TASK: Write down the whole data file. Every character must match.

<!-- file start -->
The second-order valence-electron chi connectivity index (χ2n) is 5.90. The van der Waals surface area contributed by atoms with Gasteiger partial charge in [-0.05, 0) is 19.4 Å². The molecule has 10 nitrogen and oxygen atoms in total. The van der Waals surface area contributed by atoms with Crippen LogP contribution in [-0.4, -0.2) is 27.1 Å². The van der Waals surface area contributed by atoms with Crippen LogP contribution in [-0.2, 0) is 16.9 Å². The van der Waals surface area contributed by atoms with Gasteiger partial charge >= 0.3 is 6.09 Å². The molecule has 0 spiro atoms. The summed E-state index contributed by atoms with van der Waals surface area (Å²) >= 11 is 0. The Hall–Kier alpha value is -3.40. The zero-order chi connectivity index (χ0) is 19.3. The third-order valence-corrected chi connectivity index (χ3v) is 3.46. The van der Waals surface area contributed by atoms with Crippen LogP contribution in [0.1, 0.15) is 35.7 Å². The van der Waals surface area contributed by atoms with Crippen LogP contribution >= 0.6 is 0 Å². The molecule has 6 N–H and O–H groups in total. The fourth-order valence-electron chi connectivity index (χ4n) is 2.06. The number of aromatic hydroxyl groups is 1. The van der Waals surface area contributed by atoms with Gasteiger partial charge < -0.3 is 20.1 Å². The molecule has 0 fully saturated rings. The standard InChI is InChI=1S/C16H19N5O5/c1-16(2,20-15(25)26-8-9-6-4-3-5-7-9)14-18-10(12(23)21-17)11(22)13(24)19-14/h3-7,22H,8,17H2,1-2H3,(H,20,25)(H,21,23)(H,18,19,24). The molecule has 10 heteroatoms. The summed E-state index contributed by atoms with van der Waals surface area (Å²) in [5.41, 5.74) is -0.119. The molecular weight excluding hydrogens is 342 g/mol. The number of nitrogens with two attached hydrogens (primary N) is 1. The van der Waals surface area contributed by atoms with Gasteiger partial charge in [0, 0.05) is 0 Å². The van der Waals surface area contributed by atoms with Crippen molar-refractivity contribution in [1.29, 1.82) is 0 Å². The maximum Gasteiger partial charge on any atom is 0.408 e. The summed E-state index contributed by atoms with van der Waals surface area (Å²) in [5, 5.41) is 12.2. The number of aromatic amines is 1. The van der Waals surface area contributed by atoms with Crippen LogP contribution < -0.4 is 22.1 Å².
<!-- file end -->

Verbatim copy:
The second-order valence-electron chi connectivity index (χ2n) is 5.90. The van der Waals surface area contributed by atoms with Gasteiger partial charge in [-0.05, 0) is 19.4 Å². The molecule has 10 nitrogen and oxygen atoms in total. The van der Waals surface area contributed by atoms with Crippen LogP contribution in [-0.4, -0.2) is 27.1 Å². The van der Waals surface area contributed by atoms with Crippen LogP contribution in [-0.2, 0) is 16.9 Å². The van der Waals surface area contributed by atoms with Gasteiger partial charge >= 0.3 is 6.09 Å². The molecule has 0 spiro atoms. The summed E-state index contributed by atoms with van der Waals surface area (Å²) >= 11 is 0. The Hall–Kier alpha value is -3.40. The zero-order chi connectivity index (χ0) is 19.3. The third-order valence-corrected chi connectivity index (χ3v) is 3.46. The van der Waals surface area contributed by atoms with Crippen LogP contribution in [0.1, 0.15) is 35.7 Å². The van der Waals surface area contributed by atoms with Crippen LogP contribution >= 0.6 is 0 Å². The molecule has 6 N–H and O–H groups in total. The fourth-order valence-electron chi connectivity index (χ4n) is 2.06. The number of aromatic hydroxyl groups is 1. The van der Waals surface area contributed by atoms with Gasteiger partial charge < -0.3 is 20.1 Å². The molecule has 0 fully saturated rings. The standard InChI is InChI=1S/C16H19N5O5/c1-16(2,20-15(25)26-8-9-6-4-3-5-7-9)14-18-10(12(23)21-17)11(22)13(24)19-14/h3-7,22H,8,17H2,1-2H3,(H,20,25)(H,21,23)(H,18,19,24). The molecule has 10 heteroatoms. The summed E-state index contributed by atoms with van der Waals surface area (Å²) in [5.41, 5.74) is -0.119. The molecular weight excluding hydrogens is 342 g/mol. The number of nitrogens with two attached hydrogens (primary N) is 1. The van der Waals surface area contributed by atoms with Gasteiger partial charge in [0, 0.05) is 0 Å². The van der Waals surface area contributed by atoms with Crippen molar-refractivity contribution in [1.29, 1.82) is 0 Å². The maximum Gasteiger partial charge on any atom is 0.408 e. The summed E-state index contributed by atoms with van der Waals surface area (Å²) in [5, 5.41) is 12.2. The number of aromatic amines is 1. The van der Waals surface area contributed by atoms with Crippen LogP contribution < -0.4 is 22.1 Å².